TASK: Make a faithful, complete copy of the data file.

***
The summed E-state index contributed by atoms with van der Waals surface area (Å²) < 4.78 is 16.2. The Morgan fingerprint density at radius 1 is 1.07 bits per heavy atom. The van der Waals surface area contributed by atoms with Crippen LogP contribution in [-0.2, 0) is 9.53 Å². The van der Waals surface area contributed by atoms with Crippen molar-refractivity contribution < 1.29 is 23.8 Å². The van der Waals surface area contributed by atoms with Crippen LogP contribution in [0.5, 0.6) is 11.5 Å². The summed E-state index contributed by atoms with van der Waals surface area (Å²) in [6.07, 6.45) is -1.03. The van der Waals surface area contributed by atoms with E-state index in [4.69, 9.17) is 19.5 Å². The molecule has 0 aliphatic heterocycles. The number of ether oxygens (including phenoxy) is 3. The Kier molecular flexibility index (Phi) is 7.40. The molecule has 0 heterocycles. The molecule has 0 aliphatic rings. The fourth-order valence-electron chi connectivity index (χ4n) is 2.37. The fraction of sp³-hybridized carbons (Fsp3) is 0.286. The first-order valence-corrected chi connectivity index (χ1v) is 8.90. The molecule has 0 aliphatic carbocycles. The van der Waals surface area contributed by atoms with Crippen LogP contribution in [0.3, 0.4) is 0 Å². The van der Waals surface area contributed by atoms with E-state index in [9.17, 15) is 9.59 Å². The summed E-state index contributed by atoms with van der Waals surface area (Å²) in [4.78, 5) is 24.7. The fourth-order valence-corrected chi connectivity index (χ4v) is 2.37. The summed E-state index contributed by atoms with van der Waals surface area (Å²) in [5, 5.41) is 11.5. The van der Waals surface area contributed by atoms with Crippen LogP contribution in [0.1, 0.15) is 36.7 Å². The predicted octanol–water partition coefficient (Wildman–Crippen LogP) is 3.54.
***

The summed E-state index contributed by atoms with van der Waals surface area (Å²) < 4.78 is 16.2. The Morgan fingerprint density at radius 1 is 1.07 bits per heavy atom. The van der Waals surface area contributed by atoms with Crippen LogP contribution in [-0.2, 0) is 9.53 Å². The van der Waals surface area contributed by atoms with Crippen molar-refractivity contribution < 1.29 is 23.8 Å². The van der Waals surface area contributed by atoms with Crippen LogP contribution in [0.5, 0.6) is 11.5 Å². The summed E-state index contributed by atoms with van der Waals surface area (Å²) in [6.07, 6.45) is -1.03. The van der Waals surface area contributed by atoms with E-state index in [4.69, 9.17) is 19.5 Å². The molecule has 0 aliphatic heterocycles. The number of ether oxygens (including phenoxy) is 3. The Kier molecular flexibility index (Phi) is 7.40. The molecule has 0 heterocycles. The molecule has 0 aliphatic rings. The fourth-order valence-electron chi connectivity index (χ4n) is 2.37. The fraction of sp³-hybridized carbons (Fsp3) is 0.286. The first-order valence-corrected chi connectivity index (χ1v) is 8.90. The molecule has 0 aliphatic carbocycles. The van der Waals surface area contributed by atoms with Crippen LogP contribution in [0.3, 0.4) is 0 Å². The van der Waals surface area contributed by atoms with E-state index in [9.17, 15) is 9.59 Å². The summed E-state index contributed by atoms with van der Waals surface area (Å²) in [4.78, 5) is 24.7. The fourth-order valence-corrected chi connectivity index (χ4v) is 2.37. The summed E-state index contributed by atoms with van der Waals surface area (Å²) in [5, 5.41) is 11.5. The van der Waals surface area contributed by atoms with Crippen LogP contribution in [0.1, 0.15) is 36.7 Å². The predicted octanol–water partition coefficient (Wildman–Crippen LogP) is 3.54.